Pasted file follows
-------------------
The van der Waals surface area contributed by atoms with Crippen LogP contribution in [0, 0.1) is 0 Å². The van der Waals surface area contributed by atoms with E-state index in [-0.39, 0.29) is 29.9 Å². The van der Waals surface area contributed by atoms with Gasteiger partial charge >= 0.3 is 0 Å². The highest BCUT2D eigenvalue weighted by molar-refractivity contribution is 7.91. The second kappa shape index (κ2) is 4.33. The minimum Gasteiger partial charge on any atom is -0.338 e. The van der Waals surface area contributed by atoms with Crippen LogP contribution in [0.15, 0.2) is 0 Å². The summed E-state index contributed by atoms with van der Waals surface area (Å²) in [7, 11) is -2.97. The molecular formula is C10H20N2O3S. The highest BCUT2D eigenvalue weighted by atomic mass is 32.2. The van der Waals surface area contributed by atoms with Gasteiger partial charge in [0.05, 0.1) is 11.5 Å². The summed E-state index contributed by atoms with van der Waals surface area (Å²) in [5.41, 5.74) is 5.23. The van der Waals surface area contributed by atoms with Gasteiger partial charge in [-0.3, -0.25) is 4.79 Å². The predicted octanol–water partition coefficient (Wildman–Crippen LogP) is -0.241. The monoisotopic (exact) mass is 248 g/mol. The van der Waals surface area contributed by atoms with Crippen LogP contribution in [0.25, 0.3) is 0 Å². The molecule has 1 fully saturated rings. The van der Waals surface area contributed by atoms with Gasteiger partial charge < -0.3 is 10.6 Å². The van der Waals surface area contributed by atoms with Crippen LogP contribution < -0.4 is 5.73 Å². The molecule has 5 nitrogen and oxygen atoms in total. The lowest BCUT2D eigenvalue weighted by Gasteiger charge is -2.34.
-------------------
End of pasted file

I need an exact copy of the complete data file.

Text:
The van der Waals surface area contributed by atoms with Crippen LogP contribution in [0, 0.1) is 0 Å². The van der Waals surface area contributed by atoms with E-state index in [-0.39, 0.29) is 29.9 Å². The van der Waals surface area contributed by atoms with Gasteiger partial charge >= 0.3 is 0 Å². The highest BCUT2D eigenvalue weighted by molar-refractivity contribution is 7.91. The second kappa shape index (κ2) is 4.33. The minimum Gasteiger partial charge on any atom is -0.338 e. The van der Waals surface area contributed by atoms with Crippen LogP contribution in [0.15, 0.2) is 0 Å². The summed E-state index contributed by atoms with van der Waals surface area (Å²) in [7, 11) is -2.97. The molecular formula is C10H20N2O3S. The highest BCUT2D eigenvalue weighted by atomic mass is 32.2. The van der Waals surface area contributed by atoms with Gasteiger partial charge in [0.05, 0.1) is 11.5 Å². The summed E-state index contributed by atoms with van der Waals surface area (Å²) in [5.41, 5.74) is 5.23. The van der Waals surface area contributed by atoms with Gasteiger partial charge in [-0.3, -0.25) is 4.79 Å². The predicted octanol–water partition coefficient (Wildman–Crippen LogP) is -0.241. The monoisotopic (exact) mass is 248 g/mol. The van der Waals surface area contributed by atoms with Crippen LogP contribution in [0.25, 0.3) is 0 Å². The molecule has 1 fully saturated rings. The van der Waals surface area contributed by atoms with Gasteiger partial charge < -0.3 is 10.6 Å². The van der Waals surface area contributed by atoms with Crippen LogP contribution < -0.4 is 5.73 Å². The molecule has 5 nitrogen and oxygen atoms in total. The lowest BCUT2D eigenvalue weighted by Gasteiger charge is -2.34.